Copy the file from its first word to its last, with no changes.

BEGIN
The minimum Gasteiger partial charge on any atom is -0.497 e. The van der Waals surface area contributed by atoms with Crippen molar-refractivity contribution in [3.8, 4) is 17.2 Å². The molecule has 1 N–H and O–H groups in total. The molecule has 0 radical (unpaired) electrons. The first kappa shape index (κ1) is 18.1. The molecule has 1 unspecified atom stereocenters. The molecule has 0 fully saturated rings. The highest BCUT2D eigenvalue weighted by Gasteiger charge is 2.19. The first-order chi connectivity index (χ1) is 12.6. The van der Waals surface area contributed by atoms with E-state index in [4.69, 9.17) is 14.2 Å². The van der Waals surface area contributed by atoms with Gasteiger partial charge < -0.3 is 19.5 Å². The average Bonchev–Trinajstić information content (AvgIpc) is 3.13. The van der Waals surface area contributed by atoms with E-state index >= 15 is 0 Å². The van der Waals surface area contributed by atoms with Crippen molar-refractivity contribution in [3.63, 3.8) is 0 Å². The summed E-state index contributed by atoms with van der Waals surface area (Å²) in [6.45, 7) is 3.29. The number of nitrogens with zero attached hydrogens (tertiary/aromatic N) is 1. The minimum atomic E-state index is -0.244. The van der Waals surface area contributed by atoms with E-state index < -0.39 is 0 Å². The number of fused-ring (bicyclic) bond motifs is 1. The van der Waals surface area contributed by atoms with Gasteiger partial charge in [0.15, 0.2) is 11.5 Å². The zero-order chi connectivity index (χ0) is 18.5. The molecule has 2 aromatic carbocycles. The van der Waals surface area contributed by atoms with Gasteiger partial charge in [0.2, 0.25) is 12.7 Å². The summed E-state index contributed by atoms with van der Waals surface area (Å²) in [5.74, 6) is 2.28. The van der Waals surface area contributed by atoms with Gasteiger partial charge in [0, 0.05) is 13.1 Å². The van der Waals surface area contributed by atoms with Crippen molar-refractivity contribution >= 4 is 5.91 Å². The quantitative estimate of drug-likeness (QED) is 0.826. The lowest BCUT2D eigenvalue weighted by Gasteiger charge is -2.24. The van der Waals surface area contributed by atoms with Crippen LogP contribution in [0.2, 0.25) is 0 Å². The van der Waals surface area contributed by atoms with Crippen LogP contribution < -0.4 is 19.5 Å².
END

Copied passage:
The minimum Gasteiger partial charge on any atom is -0.497 e. The van der Waals surface area contributed by atoms with Crippen molar-refractivity contribution in [3.8, 4) is 17.2 Å². The molecule has 1 N–H and O–H groups in total. The molecule has 0 radical (unpaired) electrons. The first kappa shape index (κ1) is 18.1. The molecule has 1 unspecified atom stereocenters. The molecule has 0 fully saturated rings. The highest BCUT2D eigenvalue weighted by Gasteiger charge is 2.19. The first-order chi connectivity index (χ1) is 12.6. The van der Waals surface area contributed by atoms with E-state index in [4.69, 9.17) is 14.2 Å². The van der Waals surface area contributed by atoms with Gasteiger partial charge < -0.3 is 19.5 Å². The average Bonchev–Trinajstić information content (AvgIpc) is 3.13. The van der Waals surface area contributed by atoms with E-state index >= 15 is 0 Å². The van der Waals surface area contributed by atoms with Crippen molar-refractivity contribution in [3.63, 3.8) is 0 Å². The summed E-state index contributed by atoms with van der Waals surface area (Å²) in [6.45, 7) is 3.29. The number of nitrogens with zero attached hydrogens (tertiary/aromatic N) is 1. The minimum atomic E-state index is -0.244. The van der Waals surface area contributed by atoms with E-state index < -0.39 is 0 Å². The number of fused-ring (bicyclic) bond motifs is 1. The van der Waals surface area contributed by atoms with Gasteiger partial charge in [0.15, 0.2) is 11.5 Å². The zero-order chi connectivity index (χ0) is 18.5. The molecule has 2 aromatic carbocycles. The van der Waals surface area contributed by atoms with Gasteiger partial charge in [0.2, 0.25) is 12.7 Å². The summed E-state index contributed by atoms with van der Waals surface area (Å²) in [5.74, 6) is 2.28. The van der Waals surface area contributed by atoms with Gasteiger partial charge in [0, 0.05) is 13.1 Å². The van der Waals surface area contributed by atoms with Crippen molar-refractivity contribution >= 4 is 5.91 Å². The quantitative estimate of drug-likeness (QED) is 0.826. The lowest BCUT2D eigenvalue weighted by Gasteiger charge is -2.24. The van der Waals surface area contributed by atoms with Crippen LogP contribution in [0.2, 0.25) is 0 Å². The van der Waals surface area contributed by atoms with Crippen LogP contribution < -0.4 is 19.5 Å².